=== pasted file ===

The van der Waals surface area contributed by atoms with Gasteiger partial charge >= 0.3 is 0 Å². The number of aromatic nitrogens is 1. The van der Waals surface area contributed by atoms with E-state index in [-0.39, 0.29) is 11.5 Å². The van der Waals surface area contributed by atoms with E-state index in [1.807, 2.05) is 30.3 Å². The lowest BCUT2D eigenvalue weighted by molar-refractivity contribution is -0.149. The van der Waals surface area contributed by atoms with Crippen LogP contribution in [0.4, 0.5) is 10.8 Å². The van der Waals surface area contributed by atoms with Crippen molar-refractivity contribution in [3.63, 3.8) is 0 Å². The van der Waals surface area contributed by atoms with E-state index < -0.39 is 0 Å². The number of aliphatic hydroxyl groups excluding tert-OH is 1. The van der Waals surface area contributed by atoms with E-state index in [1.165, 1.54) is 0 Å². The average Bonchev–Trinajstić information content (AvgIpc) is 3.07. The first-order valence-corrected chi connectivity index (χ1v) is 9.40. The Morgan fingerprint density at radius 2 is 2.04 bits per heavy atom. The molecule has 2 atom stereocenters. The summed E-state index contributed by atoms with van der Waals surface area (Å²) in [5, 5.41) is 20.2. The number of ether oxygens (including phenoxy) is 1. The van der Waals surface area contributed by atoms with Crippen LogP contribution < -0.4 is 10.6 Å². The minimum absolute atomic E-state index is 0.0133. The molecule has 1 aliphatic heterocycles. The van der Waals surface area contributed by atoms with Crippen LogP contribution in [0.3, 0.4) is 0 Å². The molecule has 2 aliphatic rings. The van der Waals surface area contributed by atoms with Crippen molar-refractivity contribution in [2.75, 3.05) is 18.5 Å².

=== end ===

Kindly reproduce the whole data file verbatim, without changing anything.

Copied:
The van der Waals surface area contributed by atoms with Gasteiger partial charge >= 0.3 is 0 Å². The number of aromatic nitrogens is 1. The van der Waals surface area contributed by atoms with E-state index in [-0.39, 0.29) is 11.5 Å². The van der Waals surface area contributed by atoms with E-state index in [1.807, 2.05) is 30.3 Å². The lowest BCUT2D eigenvalue weighted by molar-refractivity contribution is -0.149. The van der Waals surface area contributed by atoms with Crippen LogP contribution in [0.4, 0.5) is 10.8 Å². The van der Waals surface area contributed by atoms with Crippen molar-refractivity contribution in [3.63, 3.8) is 0 Å². The van der Waals surface area contributed by atoms with E-state index < -0.39 is 0 Å². The number of aliphatic hydroxyl groups excluding tert-OH is 1. The van der Waals surface area contributed by atoms with E-state index in [1.165, 1.54) is 0 Å². The average Bonchev–Trinajstić information content (AvgIpc) is 3.07. The first-order valence-corrected chi connectivity index (χ1v) is 9.40. The Morgan fingerprint density at radius 2 is 2.04 bits per heavy atom. The molecule has 2 atom stereocenters. The summed E-state index contributed by atoms with van der Waals surface area (Å²) in [5, 5.41) is 20.2. The number of ether oxygens (including phenoxy) is 1. The van der Waals surface area contributed by atoms with Crippen LogP contribution < -0.4 is 10.6 Å². The minimum absolute atomic E-state index is 0.0133. The molecule has 1 aliphatic heterocycles. The van der Waals surface area contributed by atoms with Crippen LogP contribution in [0.3, 0.4) is 0 Å². The molecule has 2 aliphatic rings. The van der Waals surface area contributed by atoms with Crippen molar-refractivity contribution in [2.75, 3.05) is 18.5 Å².